Fed members just can’t seem to make up their mind these days. One minute they are shouting out encouraging signals about the U.S. economy, and the next it is all gloom and doom. In the end, we are left with a mixed signal as to what is really going on, with the impression that Fed members themselves don’t really have any idea on how to proceed in such an uncertain economic environment.
Once again, the Fed has let a range of excuses stand in the way of making forward progress in their strategy toward policy normalization. The looming Brexit vote was a factor in their decision to not raise rates at the June meeting. The decision is extremely important for the UK and for Europe and could have significant ramifications for the global economy and global financial markets. This could then translate into consequences for the U.S. economic outlook that would be factored into future policy decisions. Brexit is just one of many potential global risks that are bound to pop up in future Fed communication.
June’s statement wasn’t necessarily more dovish, and the famous dot plot of FOMC member rate hike projections confirmed the policy path set back in March of two increases in 2016 and four in 2017. However, Chair Janet Yellen’s press conference carried a much more worried tone, pointing to lingering structural concerns and a possible slowdown in momentum for the U.S. economy, influenced in large part by the sharp decline in job growth in May.
The reference to structural factors is surprising since these developments – slower productivity growth, demographic changes and increased global interconnectivity – have been apparent for several years. With this in mind, it seems the Fed has delayed recognizing the obvious and has neglected to be proactive in adjusting their projections. Meanwhile, concerns on slowing momentum in the economy hints that some Fed officials may fear that we are in the late stages of the business cycle. If that is the case, we should forget about any rate increases in the foreseeable future, and head back toward additional rounds of quantitative easing while officials brush up on the implications of negative interest rates.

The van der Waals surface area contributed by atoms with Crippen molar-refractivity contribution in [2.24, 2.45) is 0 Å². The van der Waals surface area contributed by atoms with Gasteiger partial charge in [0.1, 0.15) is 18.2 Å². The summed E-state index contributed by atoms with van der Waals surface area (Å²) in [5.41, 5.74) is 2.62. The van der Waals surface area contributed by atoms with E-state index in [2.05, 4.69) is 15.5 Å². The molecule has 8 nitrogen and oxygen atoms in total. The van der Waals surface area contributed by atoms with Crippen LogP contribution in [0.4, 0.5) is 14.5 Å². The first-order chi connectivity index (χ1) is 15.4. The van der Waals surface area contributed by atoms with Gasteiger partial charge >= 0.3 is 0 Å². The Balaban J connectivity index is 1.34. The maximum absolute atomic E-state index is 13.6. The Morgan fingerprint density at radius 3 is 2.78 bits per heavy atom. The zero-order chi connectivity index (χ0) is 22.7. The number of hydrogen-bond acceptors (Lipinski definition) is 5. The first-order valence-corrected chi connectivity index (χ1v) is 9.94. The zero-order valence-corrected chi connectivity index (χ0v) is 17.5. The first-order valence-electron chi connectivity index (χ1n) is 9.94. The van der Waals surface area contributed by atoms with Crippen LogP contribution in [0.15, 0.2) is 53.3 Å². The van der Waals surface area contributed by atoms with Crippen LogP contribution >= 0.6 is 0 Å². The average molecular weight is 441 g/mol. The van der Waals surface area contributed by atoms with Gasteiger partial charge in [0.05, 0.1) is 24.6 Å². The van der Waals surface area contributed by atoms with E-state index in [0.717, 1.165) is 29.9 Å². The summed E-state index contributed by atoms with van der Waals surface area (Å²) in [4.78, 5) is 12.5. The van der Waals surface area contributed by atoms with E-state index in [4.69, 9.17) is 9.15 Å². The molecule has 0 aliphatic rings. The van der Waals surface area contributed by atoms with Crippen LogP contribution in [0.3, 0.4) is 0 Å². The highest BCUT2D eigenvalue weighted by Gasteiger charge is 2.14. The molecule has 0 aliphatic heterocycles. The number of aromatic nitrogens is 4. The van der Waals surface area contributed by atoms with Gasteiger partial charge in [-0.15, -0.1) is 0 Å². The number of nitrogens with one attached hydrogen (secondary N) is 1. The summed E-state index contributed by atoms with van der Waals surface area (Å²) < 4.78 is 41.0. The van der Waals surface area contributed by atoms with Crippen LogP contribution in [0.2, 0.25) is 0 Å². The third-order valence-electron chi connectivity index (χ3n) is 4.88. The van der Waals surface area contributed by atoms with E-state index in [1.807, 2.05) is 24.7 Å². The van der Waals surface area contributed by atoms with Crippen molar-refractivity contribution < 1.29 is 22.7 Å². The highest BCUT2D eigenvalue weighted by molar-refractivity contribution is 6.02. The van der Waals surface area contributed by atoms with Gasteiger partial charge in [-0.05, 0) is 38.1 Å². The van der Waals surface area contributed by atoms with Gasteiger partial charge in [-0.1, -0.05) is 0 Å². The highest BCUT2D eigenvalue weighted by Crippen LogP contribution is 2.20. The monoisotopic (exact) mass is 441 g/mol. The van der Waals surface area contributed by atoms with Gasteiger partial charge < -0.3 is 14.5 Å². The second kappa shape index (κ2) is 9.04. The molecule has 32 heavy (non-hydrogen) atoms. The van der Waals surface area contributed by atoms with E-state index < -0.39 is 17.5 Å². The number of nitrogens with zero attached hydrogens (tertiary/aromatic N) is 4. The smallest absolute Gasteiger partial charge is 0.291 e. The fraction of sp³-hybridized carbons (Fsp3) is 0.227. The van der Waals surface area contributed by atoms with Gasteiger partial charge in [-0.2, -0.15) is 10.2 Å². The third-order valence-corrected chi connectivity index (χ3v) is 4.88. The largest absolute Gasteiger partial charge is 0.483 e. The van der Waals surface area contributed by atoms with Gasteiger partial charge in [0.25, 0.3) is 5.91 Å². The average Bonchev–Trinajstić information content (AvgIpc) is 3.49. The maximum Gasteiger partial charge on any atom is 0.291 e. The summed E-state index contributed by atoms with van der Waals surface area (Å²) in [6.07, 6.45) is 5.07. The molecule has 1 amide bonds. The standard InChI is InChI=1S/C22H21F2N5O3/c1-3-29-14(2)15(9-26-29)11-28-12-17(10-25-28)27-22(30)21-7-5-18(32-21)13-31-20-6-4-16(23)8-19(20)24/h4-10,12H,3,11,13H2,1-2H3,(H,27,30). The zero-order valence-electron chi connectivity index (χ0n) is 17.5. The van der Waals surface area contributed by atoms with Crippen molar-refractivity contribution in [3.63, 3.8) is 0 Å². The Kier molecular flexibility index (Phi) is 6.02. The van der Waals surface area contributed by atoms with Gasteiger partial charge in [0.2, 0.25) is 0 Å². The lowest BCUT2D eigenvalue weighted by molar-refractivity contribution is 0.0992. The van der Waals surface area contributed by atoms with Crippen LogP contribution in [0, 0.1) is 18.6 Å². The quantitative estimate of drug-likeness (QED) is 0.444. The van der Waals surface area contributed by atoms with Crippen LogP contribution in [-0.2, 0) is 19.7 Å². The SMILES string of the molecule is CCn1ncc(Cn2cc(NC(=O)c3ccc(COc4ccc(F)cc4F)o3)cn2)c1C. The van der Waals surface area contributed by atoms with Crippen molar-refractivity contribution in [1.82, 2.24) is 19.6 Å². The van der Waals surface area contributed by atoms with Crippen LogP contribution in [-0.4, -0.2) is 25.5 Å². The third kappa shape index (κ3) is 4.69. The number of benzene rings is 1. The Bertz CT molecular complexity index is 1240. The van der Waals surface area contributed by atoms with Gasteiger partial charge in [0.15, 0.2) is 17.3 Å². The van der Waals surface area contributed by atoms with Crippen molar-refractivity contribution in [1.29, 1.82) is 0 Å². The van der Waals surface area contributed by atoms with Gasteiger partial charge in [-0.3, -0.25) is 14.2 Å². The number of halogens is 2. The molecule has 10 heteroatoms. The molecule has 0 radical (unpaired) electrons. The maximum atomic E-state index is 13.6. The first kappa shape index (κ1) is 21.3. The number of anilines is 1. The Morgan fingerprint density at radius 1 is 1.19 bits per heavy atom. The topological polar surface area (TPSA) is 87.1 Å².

"The challenge for Fed-watchers is that signaling from the Fed is liable to change at the drop of a dime depending on incoming economic news, raising the question of what is truly the basis of FOMC decisions.
Ultimately, this leaves the door open for a shift in expectations if the data do not recover in the coming months. Although July remains a live meeting, the chances are low that incoming data will be strong enough to reverse this cautious sentiment. Furthermore, with the presidential election on the horizon, there will likely be additional volatility that would deter the Fed from pushing ahead with more than one rate increase this year. In turn, this implies a slower pace of rate increases after 2016, given that committee members are “quite uncertain” on where rates will end up in the long run.
The challenge for Fed-watchers is that signaling from the Fed is liable to change at the drop of a dime depending on incoming economic news, raising the question of what is truly the basis of FOMC decisions. Now, it seems that the all-powerful data-dependent strategy is backfiring as the Fed fights to hang on to their dual mandate.
Kim Chase is a senior economist with BBVA Compass Economic Research. Any statement or opinion of a BBVA Compass economist is that economist's own statement or opinion and does not represent a statement or prediction by BBVA Compass, its parent companies or management.